However, generative AI comes with its own limitations and concerns, as it will tell you itself.
“As with any new technology, there are also ethical and social considerations that need to be taken into account, such as the potential for AI-generated content to be used for misinformation or to replace human creativity and labor,” ChatGPT told me.
Whether it’s professors or journalists sounding alarm bells about plagiarism, or researchers warning about the spread of disinformation, there are real questions about what the use of generative technologies might mean for communication.
“There are loads of risks and caveats involved with using tools that are powered by AI,” Rinehart said. “At the top of the list is the black box of the AI itself – even the developer teams on these technologies cannot explain how the AI arrives as the conclusions or renderings that it does. That is a big problem for journalism.”
“For now, the best use of these tools is for sorting, summarizing, translation, A/B headline testing and the like, with always a human-in-the-loop before publishing anything,” she added.
And as with many other technological advances, generative AI has some journalists worrying what the impact might be to their own jobs.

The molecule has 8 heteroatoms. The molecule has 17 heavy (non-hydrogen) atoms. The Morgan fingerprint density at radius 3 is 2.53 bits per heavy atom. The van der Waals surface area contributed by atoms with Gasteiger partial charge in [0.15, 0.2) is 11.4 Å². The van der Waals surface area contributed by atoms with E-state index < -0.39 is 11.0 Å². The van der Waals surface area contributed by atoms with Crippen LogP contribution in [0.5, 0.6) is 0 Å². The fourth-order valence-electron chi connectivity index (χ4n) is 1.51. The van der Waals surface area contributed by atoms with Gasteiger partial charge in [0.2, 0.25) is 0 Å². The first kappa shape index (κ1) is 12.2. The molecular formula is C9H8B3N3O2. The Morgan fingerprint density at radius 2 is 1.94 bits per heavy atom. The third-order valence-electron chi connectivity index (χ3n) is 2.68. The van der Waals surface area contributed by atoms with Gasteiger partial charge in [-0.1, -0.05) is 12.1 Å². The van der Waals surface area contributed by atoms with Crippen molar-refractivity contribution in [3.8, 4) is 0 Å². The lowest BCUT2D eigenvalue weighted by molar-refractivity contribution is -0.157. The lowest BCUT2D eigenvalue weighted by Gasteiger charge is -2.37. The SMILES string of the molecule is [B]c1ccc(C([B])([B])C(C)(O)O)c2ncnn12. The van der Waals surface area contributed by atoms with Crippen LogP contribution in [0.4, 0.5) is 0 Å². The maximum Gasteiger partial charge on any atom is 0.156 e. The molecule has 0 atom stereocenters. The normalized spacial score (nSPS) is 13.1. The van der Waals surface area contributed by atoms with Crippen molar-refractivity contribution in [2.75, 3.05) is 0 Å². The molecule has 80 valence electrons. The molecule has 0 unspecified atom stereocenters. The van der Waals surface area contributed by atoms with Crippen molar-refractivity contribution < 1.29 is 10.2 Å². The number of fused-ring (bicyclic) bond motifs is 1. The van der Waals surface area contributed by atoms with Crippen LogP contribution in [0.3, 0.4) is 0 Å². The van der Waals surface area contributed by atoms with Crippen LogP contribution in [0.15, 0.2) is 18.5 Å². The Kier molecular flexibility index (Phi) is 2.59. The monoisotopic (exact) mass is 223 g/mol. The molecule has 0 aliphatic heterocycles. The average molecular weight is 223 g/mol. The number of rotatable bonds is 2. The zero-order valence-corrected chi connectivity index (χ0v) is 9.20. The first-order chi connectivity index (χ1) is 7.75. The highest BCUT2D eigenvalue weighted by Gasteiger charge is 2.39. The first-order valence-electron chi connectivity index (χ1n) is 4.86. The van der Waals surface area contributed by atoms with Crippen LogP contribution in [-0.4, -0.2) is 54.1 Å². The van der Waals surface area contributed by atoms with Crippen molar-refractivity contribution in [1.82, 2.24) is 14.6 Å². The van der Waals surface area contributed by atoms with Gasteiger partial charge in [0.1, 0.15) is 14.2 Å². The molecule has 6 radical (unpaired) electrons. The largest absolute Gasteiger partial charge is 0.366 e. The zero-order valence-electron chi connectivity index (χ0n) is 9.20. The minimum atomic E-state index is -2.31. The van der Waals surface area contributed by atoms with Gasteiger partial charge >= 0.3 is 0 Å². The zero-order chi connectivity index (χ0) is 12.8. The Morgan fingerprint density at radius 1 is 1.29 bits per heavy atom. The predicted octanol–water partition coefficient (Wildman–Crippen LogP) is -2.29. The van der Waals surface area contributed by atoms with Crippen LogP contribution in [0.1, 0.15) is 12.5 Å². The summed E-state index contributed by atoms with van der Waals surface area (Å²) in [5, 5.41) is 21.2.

“The best thing for any individual to do, and I think we need to really think through this as an industry, is really slicing, in a very fine-tuned way, the difference between things that are skills worth continuing to develop and things that are skills worth finding ways to delegate,” Lavallee said.
Think reaching for a calculator instead of attempting long division, or using your phone to remember your friends’ numbers.
But, when it comes to making sense of all the information we’re being bombarded with, the role of journalists is still necessary.
“It’s a ton of change, but when it comes to overall jobs gained or lost, I’m not sold on the idea that this is going to be yet another catalyst for decline in the number of people doing this work,” Lavalle said. “If anything, I could see it going up because what I think we’re starting to see is the idea that a journalistic process applied to information has a value to consumers, I think is a widening phenomenon.”
For now, those involved in the tech side of the industry are encouraging journalists to experiment and learn as much as they can about the tools.
“Generative AI is only going to improve,” Rinehart said. “So, it’s incumbent upon all newsrooms that want to be here in three years’ time to understand how the technology works and determine what to use and what to avoid.”